A federal grand jury returned a 24-count indictment on former Enron Executive
Jeffery Adam Shankman, 46, that included concealing assets with bankruptcy
fraud. He is expected to make his appearance before a U.S magistrate judge
upon turning himself in to authorities. His charges include purposely
hiding assets from creditors and the bankruptcy trustee who was appointed
to collect and dispose them.
When debtors file
bankruptcy they are required to disclose all details about their finances and assets.
This includes completing required documents in an honest manner. The statements
and schedules debtors complete include details about current income, recent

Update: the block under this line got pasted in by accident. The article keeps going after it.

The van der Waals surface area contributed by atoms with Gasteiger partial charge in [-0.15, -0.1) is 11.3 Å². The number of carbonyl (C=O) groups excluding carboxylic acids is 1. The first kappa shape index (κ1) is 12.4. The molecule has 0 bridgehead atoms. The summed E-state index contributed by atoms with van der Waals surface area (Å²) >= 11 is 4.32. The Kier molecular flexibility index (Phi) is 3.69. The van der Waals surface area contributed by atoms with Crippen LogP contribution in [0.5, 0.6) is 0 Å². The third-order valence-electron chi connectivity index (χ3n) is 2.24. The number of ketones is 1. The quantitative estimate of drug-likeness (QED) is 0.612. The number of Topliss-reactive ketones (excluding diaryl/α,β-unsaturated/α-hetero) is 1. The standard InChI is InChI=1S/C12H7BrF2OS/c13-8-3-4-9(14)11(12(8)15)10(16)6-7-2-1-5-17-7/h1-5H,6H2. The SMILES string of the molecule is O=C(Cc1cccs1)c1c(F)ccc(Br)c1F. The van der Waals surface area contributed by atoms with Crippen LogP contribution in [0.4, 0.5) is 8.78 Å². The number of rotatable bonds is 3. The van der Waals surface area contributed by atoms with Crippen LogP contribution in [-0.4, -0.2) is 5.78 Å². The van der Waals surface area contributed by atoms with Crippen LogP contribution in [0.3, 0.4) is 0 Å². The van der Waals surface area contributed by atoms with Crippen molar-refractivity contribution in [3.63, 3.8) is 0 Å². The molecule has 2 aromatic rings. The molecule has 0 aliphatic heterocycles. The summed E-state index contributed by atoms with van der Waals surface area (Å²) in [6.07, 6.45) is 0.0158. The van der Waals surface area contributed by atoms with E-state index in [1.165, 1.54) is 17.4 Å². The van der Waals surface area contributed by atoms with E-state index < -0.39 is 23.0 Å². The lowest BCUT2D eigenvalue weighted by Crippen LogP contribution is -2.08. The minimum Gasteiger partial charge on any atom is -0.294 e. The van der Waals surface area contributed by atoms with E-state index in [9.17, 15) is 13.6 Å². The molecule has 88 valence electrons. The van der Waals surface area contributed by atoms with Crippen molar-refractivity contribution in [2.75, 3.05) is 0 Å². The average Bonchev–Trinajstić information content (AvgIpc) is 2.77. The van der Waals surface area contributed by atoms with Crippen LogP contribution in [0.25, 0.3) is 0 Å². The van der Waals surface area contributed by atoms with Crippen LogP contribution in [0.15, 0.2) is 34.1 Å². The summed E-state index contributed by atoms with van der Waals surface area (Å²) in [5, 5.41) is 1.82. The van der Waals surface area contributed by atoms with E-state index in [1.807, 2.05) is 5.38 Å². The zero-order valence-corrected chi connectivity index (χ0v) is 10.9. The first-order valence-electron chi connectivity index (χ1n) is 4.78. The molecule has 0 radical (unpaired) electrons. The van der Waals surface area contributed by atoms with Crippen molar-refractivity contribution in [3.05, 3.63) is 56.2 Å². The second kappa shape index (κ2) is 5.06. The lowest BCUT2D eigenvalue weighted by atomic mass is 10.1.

payments made, liabilities, anticipated payments, and so on.
When documents are signed they are certified under penalty of perjury;
in other words the debtor claims the information they provided was true
and correct. This information is important as it helps the bankruptcy
court assess your circumstances to determine a fair outcome. Debtors are
also required to detail information about their creditors. This aspect
is what gives creditors a fair opportunity to participate in the proceedings.
Shankman worked at Enron until its collapse in 2001 as head of Global Markets
Division and the Art Committee of Enron. Shankman filed Chapter 7 bankruptcy
in fall 2008. He is accused of concealing, transferring and selling assets
such as jewelry, fine art and other assets without consent, approval or
knowledge of the bankruptcy court or his trustee. The value of the assets
in question was close to $1 million.
If convicted he faces a possible $250,000 fine and up to five years in
prison for each count.